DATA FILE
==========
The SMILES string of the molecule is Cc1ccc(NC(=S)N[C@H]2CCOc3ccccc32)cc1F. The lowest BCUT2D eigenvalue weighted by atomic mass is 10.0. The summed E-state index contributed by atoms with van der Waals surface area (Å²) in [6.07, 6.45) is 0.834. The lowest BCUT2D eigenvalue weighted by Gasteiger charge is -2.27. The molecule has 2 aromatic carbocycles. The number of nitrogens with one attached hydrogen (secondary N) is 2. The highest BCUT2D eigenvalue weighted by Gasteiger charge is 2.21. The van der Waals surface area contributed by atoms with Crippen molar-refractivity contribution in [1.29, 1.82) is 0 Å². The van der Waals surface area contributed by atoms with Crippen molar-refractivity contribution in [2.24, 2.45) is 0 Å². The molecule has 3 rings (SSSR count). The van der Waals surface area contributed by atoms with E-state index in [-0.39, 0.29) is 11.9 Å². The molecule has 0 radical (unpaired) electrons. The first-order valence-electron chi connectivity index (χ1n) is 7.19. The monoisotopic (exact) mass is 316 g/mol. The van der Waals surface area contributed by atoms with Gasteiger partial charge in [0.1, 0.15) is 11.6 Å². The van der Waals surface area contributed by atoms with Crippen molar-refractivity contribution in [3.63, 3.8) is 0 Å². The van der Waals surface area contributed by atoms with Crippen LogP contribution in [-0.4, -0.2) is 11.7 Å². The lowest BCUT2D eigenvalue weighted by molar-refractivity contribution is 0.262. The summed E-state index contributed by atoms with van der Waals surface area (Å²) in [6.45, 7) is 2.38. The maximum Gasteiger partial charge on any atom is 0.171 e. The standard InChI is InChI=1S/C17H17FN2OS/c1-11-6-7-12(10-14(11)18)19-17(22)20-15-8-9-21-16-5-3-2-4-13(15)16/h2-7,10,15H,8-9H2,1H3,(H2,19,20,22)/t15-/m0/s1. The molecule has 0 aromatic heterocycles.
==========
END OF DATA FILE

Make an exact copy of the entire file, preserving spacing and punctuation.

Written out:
The SMILES string of the molecule is Cc1ccc(NC(=S)N[C@H]2CCOc3ccccc32)cc1F. The lowest BCUT2D eigenvalue weighted by atomic mass is 10.0. The summed E-state index contributed by atoms with van der Waals surface area (Å²) in [6.07, 6.45) is 0.834. The lowest BCUT2D eigenvalue weighted by Gasteiger charge is -2.27. The molecule has 2 aromatic carbocycles. The number of nitrogens with one attached hydrogen (secondary N) is 2. The highest BCUT2D eigenvalue weighted by Gasteiger charge is 2.21. The van der Waals surface area contributed by atoms with Crippen molar-refractivity contribution in [1.29, 1.82) is 0 Å². The van der Waals surface area contributed by atoms with Crippen molar-refractivity contribution in [2.24, 2.45) is 0 Å². The molecule has 3 rings (SSSR count). The van der Waals surface area contributed by atoms with E-state index in [-0.39, 0.29) is 11.9 Å². The molecule has 0 radical (unpaired) electrons. The first-order valence-electron chi connectivity index (χ1n) is 7.19. The monoisotopic (exact) mass is 316 g/mol. The van der Waals surface area contributed by atoms with Gasteiger partial charge in [0.1, 0.15) is 11.6 Å². The van der Waals surface area contributed by atoms with Crippen molar-refractivity contribution in [3.63, 3.8) is 0 Å². The van der Waals surface area contributed by atoms with Crippen LogP contribution in [-0.4, -0.2) is 11.7 Å². The lowest BCUT2D eigenvalue weighted by molar-refractivity contribution is 0.262. The summed E-state index contributed by atoms with van der Waals surface area (Å²) in [6.45, 7) is 2.38. The maximum Gasteiger partial charge on any atom is 0.171 e. The standard InChI is InChI=1S/C17H17FN2OS/c1-11-6-7-12(10-14(11)18)19-17(22)20-15-8-9-21-16-5-3-2-4-13(15)16/h2-7,10,15H,8-9H2,1H3,(H2,19,20,22)/t15-/m0/s1. The molecule has 0 aromatic heterocycles.